Chapter Three: We Get a Letter
In the early evenings, when we can, we take our dinners with the rest of our Prince's entourage. There are some porters, and some elephant handlers, and even Prince Hakim's personal cook, Mihara. We are so glad that Mihara came along to London, or else we'd probably starve to death. Much of the English food is dreadful and bland, quite unpalatable.
They are all staying in the servant's quarters, which are in the lower section of the Jones house. Down here reminds us quite a bit of a spooky cave, and we must always remember to bring candles.
We feast on buttered lamb curry with rice, and goat simmered in walnut and apricot glaze. There are fresh dates with yoghurt and cups of lassi to cleanse our palate when we are finished. Mihara prepares a plate for us to take upstairs to Prince Hakim. Usually, he eats dinner with the Joneses, but we think he only eats enough to not be rude, because when we bring him an after dinner snack, he's still quite hungry!
As we're walking in the hallway, we pass a door which is slightly ajar. It appears to lead to a kitchen. We peek inside, carefully, and see two women rolling out large sections of dough. They have their backs to us, and seem to be gossiping.
"That room! It smells horrible. Who knows what they are cooking in there. The old Indian woman, she said it was 'curry'. My goodness, eating something that smells so strong would put your stomach into a knot!"
"I say. Have you seen those girls who attend to Prince Hakim?"
"My goodness, yes. Quite. Quite. Aren't they frightful looking? I can't believe we've sent so many of our men to a land where women dress so indecently!"
"I heard that Miss Alister took them shopping a few days back. Can you even imagine?"
"Oh, you know, Colin Jones' new governess. That poor boy. All that crying. Can't keep a governess."
We carefully pull the kitchen door shut, and head upstairs. We can't keep our Prince waiting! He's surely hungry. And he's probably stressed out from having to sit in one of those straight-backed English chairs. We'll give him a massage and feed him dates. That will help.
Our Prince has a surprise for us when we arrive. Mail has come from India, and we've received a letter from Rani Madhuri. He teases us a bit, and tells us that we can't have it. He puts it down his shirt and lays on a pile of pillows on his stomach. We must dance for our reward while he eats!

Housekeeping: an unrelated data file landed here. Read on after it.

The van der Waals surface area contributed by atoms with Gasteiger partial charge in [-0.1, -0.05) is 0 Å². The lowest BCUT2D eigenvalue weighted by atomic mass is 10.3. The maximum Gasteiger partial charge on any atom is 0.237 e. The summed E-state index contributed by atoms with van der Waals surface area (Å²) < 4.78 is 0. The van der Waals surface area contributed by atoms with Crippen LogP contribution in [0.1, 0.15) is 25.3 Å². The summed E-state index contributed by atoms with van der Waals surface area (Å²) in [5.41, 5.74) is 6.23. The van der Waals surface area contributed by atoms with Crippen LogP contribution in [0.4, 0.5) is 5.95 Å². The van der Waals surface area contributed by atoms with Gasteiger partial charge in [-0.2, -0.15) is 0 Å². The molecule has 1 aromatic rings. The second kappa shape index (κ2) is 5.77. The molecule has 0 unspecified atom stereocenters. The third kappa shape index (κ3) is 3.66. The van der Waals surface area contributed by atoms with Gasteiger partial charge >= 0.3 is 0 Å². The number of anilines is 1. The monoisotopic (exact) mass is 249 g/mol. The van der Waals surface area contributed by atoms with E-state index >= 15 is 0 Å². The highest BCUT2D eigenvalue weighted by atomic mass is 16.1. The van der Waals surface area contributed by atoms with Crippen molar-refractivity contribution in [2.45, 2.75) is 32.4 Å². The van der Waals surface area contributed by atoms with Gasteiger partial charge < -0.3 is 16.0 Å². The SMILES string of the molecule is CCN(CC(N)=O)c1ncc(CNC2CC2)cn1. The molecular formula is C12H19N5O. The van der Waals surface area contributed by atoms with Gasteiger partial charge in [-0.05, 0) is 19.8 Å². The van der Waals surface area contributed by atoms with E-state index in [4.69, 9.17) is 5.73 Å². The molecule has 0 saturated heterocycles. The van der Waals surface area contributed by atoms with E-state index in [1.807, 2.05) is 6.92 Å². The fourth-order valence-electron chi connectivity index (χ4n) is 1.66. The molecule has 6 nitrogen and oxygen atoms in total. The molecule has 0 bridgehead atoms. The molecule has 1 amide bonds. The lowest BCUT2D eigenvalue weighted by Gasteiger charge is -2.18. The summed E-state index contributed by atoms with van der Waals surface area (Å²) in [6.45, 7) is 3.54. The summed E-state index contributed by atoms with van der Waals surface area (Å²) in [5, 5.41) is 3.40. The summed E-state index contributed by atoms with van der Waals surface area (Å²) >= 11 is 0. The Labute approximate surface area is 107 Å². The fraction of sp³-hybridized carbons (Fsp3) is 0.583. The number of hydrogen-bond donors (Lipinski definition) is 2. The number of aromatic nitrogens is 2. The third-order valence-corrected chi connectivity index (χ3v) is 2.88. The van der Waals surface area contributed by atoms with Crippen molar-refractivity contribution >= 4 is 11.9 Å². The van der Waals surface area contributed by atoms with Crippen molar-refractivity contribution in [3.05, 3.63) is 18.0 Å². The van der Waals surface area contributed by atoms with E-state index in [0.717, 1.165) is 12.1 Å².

We are so glad to see our Prince in such good spirits, playful as he used to be, and not so dreadfully melancholy, that we do a scarf-dance, one of our Prince's favorites. It tells the story of a warrior-Prince who had to fight a mad elephant to save his land. But, the elephant turned out to be the goddess Dhumavati, who was merely trying to warn the warrior-Prince that an enemy force was coming to kill his family. It's a wonderful tale, and a fun dance to perform.
When we finish, Prince Hakim gives us our letter. We all crowd around to read it, and Prince Hakim throws dates at our heads, and laughs. He pouts and says that we love Rani Madhuri more than we love him, but he knows it's not true. She's just very important to us.
Rani Madhuri took us in when we were young. Our fathers were all very low-ranked royalty, and when they died, our mothers undertook the beautiful sacrifice of sati, to show how much our fathers meant to them. Although sati is illegal in most of India now, some women still do this, so they do not have to live as outcasts, and are instead venerated at temples and shrines. Rani Madhuri was so moved by our mothers' actions, she took us into her care, knowing that we would be strong and faithful women like our mothers.
Rani Madhuri, herself, is one of Prince Hakim's aunts. But, she never married, due to the terrible disfiguring scars she received when she tried to protect the Maharajah from an assassin when she was a young woman. So, even though she is unmarried, Rani Madhuri is a very beloved and trusted member of the family.
Rani Madhuri taught us as if we were her own daughters. We were never wanting for anything, but we were not spoiled. We had to work hard to please our Rani. She had special instructors come to teach us dance and music. We learned massage and food-tasting, how to ride, and how to take down someone who wished to do our Prince harm. Rani Madhuri even taught us how to read and write. We had to learn all the good things which would be of use to the great Prince to whom we would soon belong.
When we were about eight years of age, the Maharajah's new palace was built, and the palace at Jaipur was given to Prince Hakim. It is good, you see, for the royalty to live apart, so that their enemies can not attack them all at once. Not that we think anyone wants to kill our Rajah, but there is always a possibility.
In order that Prince Hakim should not be quite as sad about being separated from his family, we four, and Rani Madhuri, moved into the palace at Jaipur. Before this, Prince Hakim had lived with his mother at the Ladies' Palace some miles south of Panipat.
At first, we worried about what sort of boy our Rajah might be. We did not know if he would like us, or even keep us. But, we were determined to keep Prince Hakim as happy as we could, so long as we were allowed.
But, it turned out that our Rajah was not disagreeable at all. Sometimes, he did become sad, and often seemed lonely, but he had a clever mind and a regal kindness. Sometimes, he could very much be a trickster, but his pranks were never malicious. We came to feel very attached and protective of our Rajah, who is special to us like no other.